Archive for the ‘Personal finance’ Category

Should I invest my down payment in the stock market?

Tuesday, August 18th, 2015

Question emailed to me: Let’s say my good friend has $100K. He has approximately one year to make this money grow until he has to buy a house. $20K of that is already in stocks, but doesn’t exactly know what he’s doing.

What would your advice be to make the most out of this one year given his current finances?

Answer: Does your friend want to put 20% down on a house? Does he/she have any other liquid assets? Lastly, do they know the price range of the house they want to buy?

With 100k and a decent-paying job they’d qualify for a 500k house, 100k (20%) for the down payment and a 400k mortgage.

If 500k is above or close to the range they’re looking for the house then no need to make a cent, protect the money and keep it in cash.

If they NEED more money for a down payment, then don’t invest to do it because mortgage lenders scrutinize
finances very thoroughly these days and need to be able to trace every cent you have to decide to give people a loan or not. They will not loan money to someone if they need to rely on unpredictable investment income to pay the mortgage (down payment might be less strict, but the source of the money needs to be trace-able – I just bought a house and or mortgage guy said “no mattress money” which is a problem if you are saving a lot of cash (literal
cash – not in a bank).

Now to answer the question as best I can without knowing all the details of your friend’s situation, for people with a chunk of cash that will be used in 12 months or fewer for a down payment on a home, put it in a high interest savings account. I pulled all my money out of stocks and investments 4 months before I bought my house. I missed out on 5-10% rate of return over those months, but you can’t predict the future, especially such a short window of time as 1 year in the stock market.

For all we know (and any “experts”) the stocks could crash 20% the day before he wants to take his money out. No one truly predicts the stock market with great accuracy, and if they did they would be ridiculously rich and not handing out advice here.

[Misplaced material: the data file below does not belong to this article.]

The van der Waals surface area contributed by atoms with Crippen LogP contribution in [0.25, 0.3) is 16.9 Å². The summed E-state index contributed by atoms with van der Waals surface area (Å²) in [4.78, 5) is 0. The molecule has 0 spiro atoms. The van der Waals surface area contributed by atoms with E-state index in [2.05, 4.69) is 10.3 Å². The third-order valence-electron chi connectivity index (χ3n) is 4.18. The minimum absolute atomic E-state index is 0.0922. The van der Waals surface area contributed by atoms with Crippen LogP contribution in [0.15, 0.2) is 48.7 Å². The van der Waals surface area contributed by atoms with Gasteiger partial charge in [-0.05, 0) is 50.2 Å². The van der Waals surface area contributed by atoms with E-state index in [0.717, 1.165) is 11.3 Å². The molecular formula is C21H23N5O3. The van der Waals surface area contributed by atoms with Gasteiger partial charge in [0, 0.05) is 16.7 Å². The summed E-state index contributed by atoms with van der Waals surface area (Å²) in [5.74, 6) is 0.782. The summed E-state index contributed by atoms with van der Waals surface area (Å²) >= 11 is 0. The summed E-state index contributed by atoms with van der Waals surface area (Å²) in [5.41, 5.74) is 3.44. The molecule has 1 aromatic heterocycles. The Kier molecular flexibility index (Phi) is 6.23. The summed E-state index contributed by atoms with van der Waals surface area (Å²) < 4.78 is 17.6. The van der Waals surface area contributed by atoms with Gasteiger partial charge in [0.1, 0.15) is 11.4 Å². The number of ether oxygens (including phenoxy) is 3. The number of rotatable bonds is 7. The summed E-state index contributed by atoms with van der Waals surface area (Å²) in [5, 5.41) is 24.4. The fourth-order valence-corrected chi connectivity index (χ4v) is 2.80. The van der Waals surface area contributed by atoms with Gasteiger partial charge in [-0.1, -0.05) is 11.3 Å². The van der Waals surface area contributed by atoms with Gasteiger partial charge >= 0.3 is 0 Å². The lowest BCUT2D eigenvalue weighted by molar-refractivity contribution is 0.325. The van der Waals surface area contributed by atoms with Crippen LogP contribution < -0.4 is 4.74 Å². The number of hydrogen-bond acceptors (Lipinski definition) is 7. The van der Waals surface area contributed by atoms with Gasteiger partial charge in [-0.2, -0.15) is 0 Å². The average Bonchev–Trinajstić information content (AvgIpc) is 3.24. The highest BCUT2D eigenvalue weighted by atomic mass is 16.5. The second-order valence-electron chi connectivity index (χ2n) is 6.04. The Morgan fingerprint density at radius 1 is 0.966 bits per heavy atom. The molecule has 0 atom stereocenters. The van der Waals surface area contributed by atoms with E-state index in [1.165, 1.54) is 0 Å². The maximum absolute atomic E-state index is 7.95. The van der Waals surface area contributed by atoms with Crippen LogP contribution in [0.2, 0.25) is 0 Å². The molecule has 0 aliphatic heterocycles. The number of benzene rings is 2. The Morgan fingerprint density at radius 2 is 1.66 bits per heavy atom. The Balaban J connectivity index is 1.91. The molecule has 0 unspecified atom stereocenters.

Also, if your friend invests now and sells within a year, they will be paying short term capital gains which is a much higher tax than holding for a 1+ years. So while you may make some extra cash, I can’t see it being enough to take that big of a risk.

What to do when debt collectors have the wrong person?

Wednesday, October 28th, 2009

Question: I’ve been getting calls from a debt collection agency based in NJ. They continue to call even after I’ve told them many times, I’m not the person they are looking for. I’m just baffled that someone has my home number and is asking for someone other than my wife and I.

They call 2-3 a week and never stop. What in the hell can I do to get them from calling here? I already blocked 2 numbers, but they continue to get through with different numbers. We are on the National Do Not Call list, but that doesn’t seem to make a difference.

Anyone have any experience with these goons?


First of all you should have received something in the mail stating there was an attempt to collect on a debt.

If you have not, this IS a scam.

Get a copy of your credit report [ free once a year ] from Equifax, Trans Union and Experian, Google it.

Debt is sold from one entity to another for pennies on the dollar so make sure you don’t owe anyone anything, even if you don’t recognize the debt collection company. But they have to notify you in writing in any case.

The next time they call tell them to send something in writing and get the company name and address.

Don’t bother reporting them to the No call list, nobody cares. Report them to their states Attorney General and the FTC and BBB [even though the BBB is a scam]. If they fail to agree to send you the debt collection attempt in writing, the threat of calling the Attorney General should end things.

If they agree to send you the information in writing, even better. Follow up by sending this letter, certified mail, return receipt requested.

Your Name
Your Address

Collector’s Name
Collector’s Address

Dear {insert name of collector or company},

I am writing in response to your (letter or phone call) dated {insert date}, (copy enclosed) because I do not believe I owe what you say I owe.

This is the first I’ve heard from you, or any other company on this matter therefore, in accordance with the Fair Debt Collection Practices Act, Section 809(b): Validating Debts:

(b) If the consumer notifies the debt collector in writing within the thirty-day period described in subsection (a) that the debt, or any portion thereof, is disputed, or that the consumer requests the name and address of the original creditor, the debt collector shall cease collection of the debt, or any disputed portion thereof, until the debt collector obtains verification of the debt or any copy of a judgment, or the name and address of the original creditor, and a copy of such verification or judgment, or name and address of the original creditor, is mailed to the consumer by the debt collector.